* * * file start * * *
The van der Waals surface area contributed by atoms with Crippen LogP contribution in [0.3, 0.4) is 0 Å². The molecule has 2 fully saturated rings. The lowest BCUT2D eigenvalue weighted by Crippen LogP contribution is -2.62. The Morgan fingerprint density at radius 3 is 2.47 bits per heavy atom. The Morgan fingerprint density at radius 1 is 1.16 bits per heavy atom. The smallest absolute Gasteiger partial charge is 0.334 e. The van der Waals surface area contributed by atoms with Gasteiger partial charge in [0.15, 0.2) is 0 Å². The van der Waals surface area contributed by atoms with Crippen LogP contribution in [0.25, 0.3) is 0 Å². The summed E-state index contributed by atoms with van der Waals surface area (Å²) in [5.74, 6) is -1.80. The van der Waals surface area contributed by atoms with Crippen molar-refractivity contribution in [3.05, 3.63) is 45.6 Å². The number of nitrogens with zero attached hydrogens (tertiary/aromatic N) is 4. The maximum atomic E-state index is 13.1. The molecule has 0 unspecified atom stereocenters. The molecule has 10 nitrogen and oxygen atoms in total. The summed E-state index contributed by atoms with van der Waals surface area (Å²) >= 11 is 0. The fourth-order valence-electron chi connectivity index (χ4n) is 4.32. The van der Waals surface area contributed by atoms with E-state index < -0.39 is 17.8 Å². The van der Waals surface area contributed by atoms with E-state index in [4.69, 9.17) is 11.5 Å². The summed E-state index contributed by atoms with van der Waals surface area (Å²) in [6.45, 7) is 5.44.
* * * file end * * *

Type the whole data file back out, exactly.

The van der Waals surface area contributed by atoms with Crippen LogP contribution in [0.3, 0.4) is 0 Å². The molecule has 2 fully saturated rings. The lowest BCUT2D eigenvalue weighted by Crippen LogP contribution is -2.62. The Morgan fingerprint density at radius 3 is 2.47 bits per heavy atom. The Morgan fingerprint density at radius 1 is 1.16 bits per heavy atom. The smallest absolute Gasteiger partial charge is 0.334 e. The van der Waals surface area contributed by atoms with Gasteiger partial charge in [0.15, 0.2) is 0 Å². The van der Waals surface area contributed by atoms with Crippen LogP contribution in [0.25, 0.3) is 0 Å². The summed E-state index contributed by atoms with van der Waals surface area (Å²) in [5.74, 6) is -1.80. The van der Waals surface area contributed by atoms with Crippen molar-refractivity contribution in [3.05, 3.63) is 45.6 Å². The number of nitrogens with zero attached hydrogens (tertiary/aromatic N) is 4. The maximum atomic E-state index is 13.1. The molecule has 0 unspecified atom stereocenters. The molecule has 10 nitrogen and oxygen atoms in total. The summed E-state index contributed by atoms with van der Waals surface area (Å²) >= 11 is 0. The fourth-order valence-electron chi connectivity index (χ4n) is 4.32. The van der Waals surface area contributed by atoms with E-state index < -0.39 is 17.8 Å². The van der Waals surface area contributed by atoms with E-state index in [4.69, 9.17) is 11.5 Å². The summed E-state index contributed by atoms with van der Waals surface area (Å²) in [6.45, 7) is 5.44.